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Lisa Saldana: Defining and measuring implementation processes and milestones: The stages of implementation completion

Defining and measuring implementation processes and milestones: The stages of implementation completion

Lisa Saldana, Ph.D.
Oregon Social Learning Center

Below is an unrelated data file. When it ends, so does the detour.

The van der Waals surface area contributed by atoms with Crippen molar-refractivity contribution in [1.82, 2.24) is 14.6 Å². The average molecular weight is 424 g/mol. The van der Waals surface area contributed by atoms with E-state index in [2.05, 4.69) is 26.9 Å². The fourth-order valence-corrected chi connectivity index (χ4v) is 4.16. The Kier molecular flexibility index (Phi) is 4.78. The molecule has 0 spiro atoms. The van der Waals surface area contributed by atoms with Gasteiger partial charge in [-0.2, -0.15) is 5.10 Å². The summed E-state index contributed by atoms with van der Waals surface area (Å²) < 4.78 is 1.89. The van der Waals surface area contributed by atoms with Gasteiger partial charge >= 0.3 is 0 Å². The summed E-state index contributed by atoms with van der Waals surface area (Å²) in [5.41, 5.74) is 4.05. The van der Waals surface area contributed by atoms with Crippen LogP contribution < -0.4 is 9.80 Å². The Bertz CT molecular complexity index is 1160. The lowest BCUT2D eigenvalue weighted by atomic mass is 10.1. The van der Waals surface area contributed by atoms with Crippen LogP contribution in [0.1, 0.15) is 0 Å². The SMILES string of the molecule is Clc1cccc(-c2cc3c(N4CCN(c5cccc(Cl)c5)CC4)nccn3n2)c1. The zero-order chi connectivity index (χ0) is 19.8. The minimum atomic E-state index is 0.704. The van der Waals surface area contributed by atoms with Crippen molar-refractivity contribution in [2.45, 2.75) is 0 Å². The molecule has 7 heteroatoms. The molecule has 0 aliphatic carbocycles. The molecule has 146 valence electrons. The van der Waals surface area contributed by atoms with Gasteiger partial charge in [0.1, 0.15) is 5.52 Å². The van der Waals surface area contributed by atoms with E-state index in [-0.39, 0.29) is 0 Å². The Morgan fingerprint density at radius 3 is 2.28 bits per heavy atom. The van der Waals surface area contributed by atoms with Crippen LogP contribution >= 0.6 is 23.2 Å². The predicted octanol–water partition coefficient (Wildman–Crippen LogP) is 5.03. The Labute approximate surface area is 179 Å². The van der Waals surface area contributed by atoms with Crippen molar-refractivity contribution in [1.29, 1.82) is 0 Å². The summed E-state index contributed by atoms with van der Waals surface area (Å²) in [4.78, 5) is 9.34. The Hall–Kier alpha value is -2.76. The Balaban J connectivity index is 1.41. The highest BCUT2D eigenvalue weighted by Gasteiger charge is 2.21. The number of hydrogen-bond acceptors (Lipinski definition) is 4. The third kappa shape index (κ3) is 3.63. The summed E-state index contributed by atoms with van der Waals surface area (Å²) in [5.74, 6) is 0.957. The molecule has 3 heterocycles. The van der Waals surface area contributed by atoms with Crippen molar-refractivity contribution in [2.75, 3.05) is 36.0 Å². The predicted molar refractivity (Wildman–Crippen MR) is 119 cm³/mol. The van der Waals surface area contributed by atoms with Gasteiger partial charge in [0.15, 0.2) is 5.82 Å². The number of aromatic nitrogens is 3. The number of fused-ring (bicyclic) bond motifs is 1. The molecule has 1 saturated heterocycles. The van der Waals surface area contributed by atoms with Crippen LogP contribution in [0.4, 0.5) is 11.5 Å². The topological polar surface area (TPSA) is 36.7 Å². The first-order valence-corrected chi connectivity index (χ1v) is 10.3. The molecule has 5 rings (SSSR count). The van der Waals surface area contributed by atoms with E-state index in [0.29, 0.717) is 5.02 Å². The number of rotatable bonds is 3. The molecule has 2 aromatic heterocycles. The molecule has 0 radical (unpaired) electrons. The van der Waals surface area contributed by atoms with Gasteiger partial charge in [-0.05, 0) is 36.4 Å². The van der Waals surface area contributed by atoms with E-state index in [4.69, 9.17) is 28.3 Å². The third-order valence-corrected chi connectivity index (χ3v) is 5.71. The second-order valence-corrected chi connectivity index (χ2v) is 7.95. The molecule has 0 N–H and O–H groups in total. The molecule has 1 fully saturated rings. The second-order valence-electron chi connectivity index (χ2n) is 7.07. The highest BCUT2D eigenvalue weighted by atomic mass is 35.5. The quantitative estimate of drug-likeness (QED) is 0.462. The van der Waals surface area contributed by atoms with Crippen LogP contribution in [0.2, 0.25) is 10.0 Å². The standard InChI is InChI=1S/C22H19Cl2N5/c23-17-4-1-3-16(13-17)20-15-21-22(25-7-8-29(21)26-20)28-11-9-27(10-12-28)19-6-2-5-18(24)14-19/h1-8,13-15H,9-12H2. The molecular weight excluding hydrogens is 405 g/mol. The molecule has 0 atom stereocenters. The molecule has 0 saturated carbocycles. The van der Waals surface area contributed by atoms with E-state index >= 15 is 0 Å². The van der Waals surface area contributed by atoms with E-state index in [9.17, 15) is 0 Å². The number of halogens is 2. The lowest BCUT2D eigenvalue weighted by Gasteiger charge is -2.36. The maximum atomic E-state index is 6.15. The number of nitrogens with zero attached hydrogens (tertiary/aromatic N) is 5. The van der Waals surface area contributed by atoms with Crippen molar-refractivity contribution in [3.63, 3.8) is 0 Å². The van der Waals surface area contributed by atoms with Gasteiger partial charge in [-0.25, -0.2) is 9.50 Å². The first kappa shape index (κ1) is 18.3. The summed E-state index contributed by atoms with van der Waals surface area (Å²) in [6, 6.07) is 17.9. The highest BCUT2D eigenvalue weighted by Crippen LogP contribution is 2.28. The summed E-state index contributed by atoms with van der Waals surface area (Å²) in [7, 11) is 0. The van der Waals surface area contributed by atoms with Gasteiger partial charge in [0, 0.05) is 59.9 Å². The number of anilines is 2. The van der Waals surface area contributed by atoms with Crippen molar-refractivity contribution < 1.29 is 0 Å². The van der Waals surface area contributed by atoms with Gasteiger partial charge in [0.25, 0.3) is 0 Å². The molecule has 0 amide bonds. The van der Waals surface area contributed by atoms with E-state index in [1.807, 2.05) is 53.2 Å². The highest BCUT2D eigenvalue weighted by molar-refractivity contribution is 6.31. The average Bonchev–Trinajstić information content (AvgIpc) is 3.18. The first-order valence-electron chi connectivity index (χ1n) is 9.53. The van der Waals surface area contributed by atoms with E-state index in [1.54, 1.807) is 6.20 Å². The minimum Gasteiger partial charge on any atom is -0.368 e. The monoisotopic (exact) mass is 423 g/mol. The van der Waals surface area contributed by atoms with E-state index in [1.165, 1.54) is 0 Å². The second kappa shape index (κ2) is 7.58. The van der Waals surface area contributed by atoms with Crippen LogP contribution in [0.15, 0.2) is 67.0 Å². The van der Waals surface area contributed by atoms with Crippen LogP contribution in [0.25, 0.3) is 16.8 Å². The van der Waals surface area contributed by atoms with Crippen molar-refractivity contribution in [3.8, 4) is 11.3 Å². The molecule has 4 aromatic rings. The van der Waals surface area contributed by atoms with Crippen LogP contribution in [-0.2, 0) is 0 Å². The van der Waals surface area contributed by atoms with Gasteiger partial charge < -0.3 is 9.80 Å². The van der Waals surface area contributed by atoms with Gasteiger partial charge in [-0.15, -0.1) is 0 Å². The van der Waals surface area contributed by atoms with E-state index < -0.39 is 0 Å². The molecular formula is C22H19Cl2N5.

There is a dearth of knowledge regarding what it takes to implement and sustain evidence-based practices (EBP) into children’s social service settings. Some postulate that it takes greater time, coordination, and resources than other settings. In recognition of the complexity of the process, which involves planning, training, quality assurance, and interactions among developers, system leaders, practitioners, and consumers, the Stages of Implementation Completion (SIC) was developed. The SIC is an 8-stage tool that maps onto three phases of implementation (pre-implementation, implementation, and sustainability), and was developed to assess sites’ implementation process and obtainment of implementation milestones for Multidimensional Treatment Foster Care (MTFC). Using the SIC, the influence of MTFC sites’ early implementation behaviors on their abilities to obtain successful program start-up and competency have been demonstrated. Following the validation of the SIC for MTFC, efforts have begun to adapt and examine the SIC for other EBPs in children’s social service systems including juvenile justice, school, mental health, substance abuse, and child welfare.  Currently, the adaptation process is underway for multiple EBPs (e.g., MST, KEEP, Coping Cat) within these service settings. This presentation will describe the adaptation process and the complexities that arise when defining implementation processes and outcomes across different service systems. Psychometric properties of the MTFC SIC will be presented and the outcomes linked to decisions for future adaptations. The need to balance developer rigor with real-world site resources in defining successful implementation will be described. Initial evidence for common implementation factors identified between the different EBPs and social service systems will be presented. Common factors thought to be most critical for successful achievement and sustainment of competent EBP delivery for these vulnerable child populations will be highlighted.